So this 'vet' cannot see that this dog, a german shepherd which is a breed known for it's intelligence, has been subjected to appalling mental cruelty, has been denied the ability to exhibit normal behaviour, has been denied a suitable environment and not been protected from suffering, injury and disease!!! Was this not a good opportunity to test the new Animal Health and Welfare Act or have millions of pound of taxpayers money used to implement this, been wasted?

It has been alleged that the dog’s owner visited Kyle every few days and fed him by throwing him takeaways

The Inspector found that the owner visits Kyle every day, often twice a day and for lengthy periods. He also provides fresh food and water. This latter finding was backed up by an independent veterinary surgeon who concluded that Kyle is in good physical health and is clearly being fed a good quality diet.

Did the Inspectors actually monitor the place over several days or did they just ask the owner? This is clearly a recent development. Visiting more than once a day should be an interesting experience for the owner as this has not been known to happen for some considerable time. There is no water supply to the property and this must be taken from an animal trough in an adjacent field.

It has been questioned why Kyle lives at this property

Kyle is no longer a guard dog, although he was for the first five years of his life. He has lived at this property for the last five years. Both the Scottish SPCA Inspector and veterinary surgeon concluded that, given his age and the fact that Kyle is familiar with this set up, his welfare would be best served by staying where he is. Indeed the veterinary surgeon expressed that they would have grave concerns over his welfare should he be relocated to a home environment. The Scottish SPCA Inspector stated, “There is every chance this dog would bite or attack someone if it was rehomed. It simply could not adapt to a new, indoor situation.”

In a telephone conversation with Tom Gatherer SSPCA inspector, he informed the rescue that the animal was not aggressive and that he was friendly towards them. The rescue had no intention of putting CD straight into a family home and we had a pleasant safe haven for him to go to for assessment. This vet clearly knows nothing about the German Shepherd breed. Ricki's story is a wonderful example of how these dogs can be rehabilitated. Ricki now lives in a family home

The Scottish SPCA Inspector also found that the dog’s owner does take him to his home when he requires a bath or grooming, which has happened twice in the time since the Society received the complaint.

Twice in five years.. and both since Dec 8th what a result! Question: If the owner considers it reasonable to take the dog home for a bath and grooming why should it then be returned to this location? Did the SSPCA actually witness this or just take the owners word for it?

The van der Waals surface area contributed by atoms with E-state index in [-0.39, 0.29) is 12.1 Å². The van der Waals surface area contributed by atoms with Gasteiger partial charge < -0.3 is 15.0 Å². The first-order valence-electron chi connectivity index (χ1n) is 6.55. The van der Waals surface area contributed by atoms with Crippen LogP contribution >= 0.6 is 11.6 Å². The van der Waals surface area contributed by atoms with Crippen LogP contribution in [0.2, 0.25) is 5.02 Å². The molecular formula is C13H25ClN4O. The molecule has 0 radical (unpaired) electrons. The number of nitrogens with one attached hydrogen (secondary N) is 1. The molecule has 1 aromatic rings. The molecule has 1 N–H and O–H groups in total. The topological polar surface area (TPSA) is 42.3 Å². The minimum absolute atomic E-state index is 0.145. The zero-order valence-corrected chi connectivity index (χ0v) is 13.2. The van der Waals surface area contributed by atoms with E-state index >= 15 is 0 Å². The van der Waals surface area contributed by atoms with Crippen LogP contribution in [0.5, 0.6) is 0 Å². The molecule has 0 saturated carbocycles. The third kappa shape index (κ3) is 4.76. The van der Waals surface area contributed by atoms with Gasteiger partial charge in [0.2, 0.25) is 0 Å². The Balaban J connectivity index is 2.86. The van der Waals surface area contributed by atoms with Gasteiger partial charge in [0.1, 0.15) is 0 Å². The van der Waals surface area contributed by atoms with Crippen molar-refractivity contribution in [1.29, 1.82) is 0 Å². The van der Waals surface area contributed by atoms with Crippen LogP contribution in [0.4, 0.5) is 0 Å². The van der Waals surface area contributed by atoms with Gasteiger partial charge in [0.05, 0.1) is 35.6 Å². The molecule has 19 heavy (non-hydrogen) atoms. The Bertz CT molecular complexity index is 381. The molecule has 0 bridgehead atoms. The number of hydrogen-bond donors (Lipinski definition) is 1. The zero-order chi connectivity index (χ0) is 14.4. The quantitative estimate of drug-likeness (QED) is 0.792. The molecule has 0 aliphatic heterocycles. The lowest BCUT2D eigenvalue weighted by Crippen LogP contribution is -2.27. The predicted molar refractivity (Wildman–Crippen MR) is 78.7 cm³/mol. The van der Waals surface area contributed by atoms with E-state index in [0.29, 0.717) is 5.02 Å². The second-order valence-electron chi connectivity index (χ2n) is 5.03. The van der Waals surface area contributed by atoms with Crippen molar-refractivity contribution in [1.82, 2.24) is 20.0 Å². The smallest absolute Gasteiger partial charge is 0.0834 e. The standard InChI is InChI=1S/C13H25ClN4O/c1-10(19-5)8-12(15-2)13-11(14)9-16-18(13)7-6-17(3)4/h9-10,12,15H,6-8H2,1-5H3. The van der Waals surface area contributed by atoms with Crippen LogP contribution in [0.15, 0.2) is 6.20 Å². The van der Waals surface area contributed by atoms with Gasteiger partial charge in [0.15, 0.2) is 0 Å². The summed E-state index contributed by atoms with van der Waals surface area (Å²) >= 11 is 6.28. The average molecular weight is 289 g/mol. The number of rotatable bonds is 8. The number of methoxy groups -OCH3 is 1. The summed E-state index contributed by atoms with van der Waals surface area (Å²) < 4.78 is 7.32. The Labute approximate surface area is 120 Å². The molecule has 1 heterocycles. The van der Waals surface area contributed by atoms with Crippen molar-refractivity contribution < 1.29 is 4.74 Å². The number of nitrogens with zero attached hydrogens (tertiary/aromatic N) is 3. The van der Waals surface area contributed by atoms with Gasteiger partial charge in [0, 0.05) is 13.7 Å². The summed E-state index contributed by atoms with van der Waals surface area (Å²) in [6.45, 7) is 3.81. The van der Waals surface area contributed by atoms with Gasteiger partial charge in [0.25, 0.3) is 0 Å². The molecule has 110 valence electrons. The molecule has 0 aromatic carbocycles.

The Society is satisfied that the owner has done everything required of him and will continue to visit him to ensure this remains the case.

Photographs have been published which purport to represent Kyle’s current situation

These photographs are vastly out-of-date and depict a situation that no longer exists due to Scottish SPCA action. Together with the above allegations, they only serve to misrepresent the situation entirely and do the Scottish SPCA and its dedicated Inspectorate and staff a huge injustice.

Photographs taken less than 24 hours prior to the intial visit would hardly be vastly out of date.

If the SSPCA are so concerned that the photographic evidence provided is so desperately out of date, where is their photographic evidence to support this contention and demonstrate how much improvement they have been able to secure? It would be unusual for a press officer not to take advantage of before and after images to further their cause.

If a member of the public highlights animals subjected to appalling conditions, how are they to track the progress of a body such as the SSPCA who claim to have made at least six visits to this location although they fail to log whether this was on their own or in conjunction with the owner. Perhaps they should give consideration to issuing a unique 'incident' number and then posting their progress on a web site. Maybe in such a way the public could enjoy increased confidence in the level of service being provided.

If this dog is not being used for guarding, and he clearly isn't a pet, what is he and what is the point in keeping him here in such appalling conditions.?

In our opinion, this dog is being kept as a guard dog and the SSPCA are trying to side step another issue here in that there is specific legislation which applies to the keeping of a guard dog.

We don't believe that any animal lover who cares enough to visit CD, would consider his living conditions or quality of life to be acceptable or that the report about CD on this website be 'seriously inaccurate'.

We thought we would contact Advocates for Animals to see if they cold help. See what they had to say.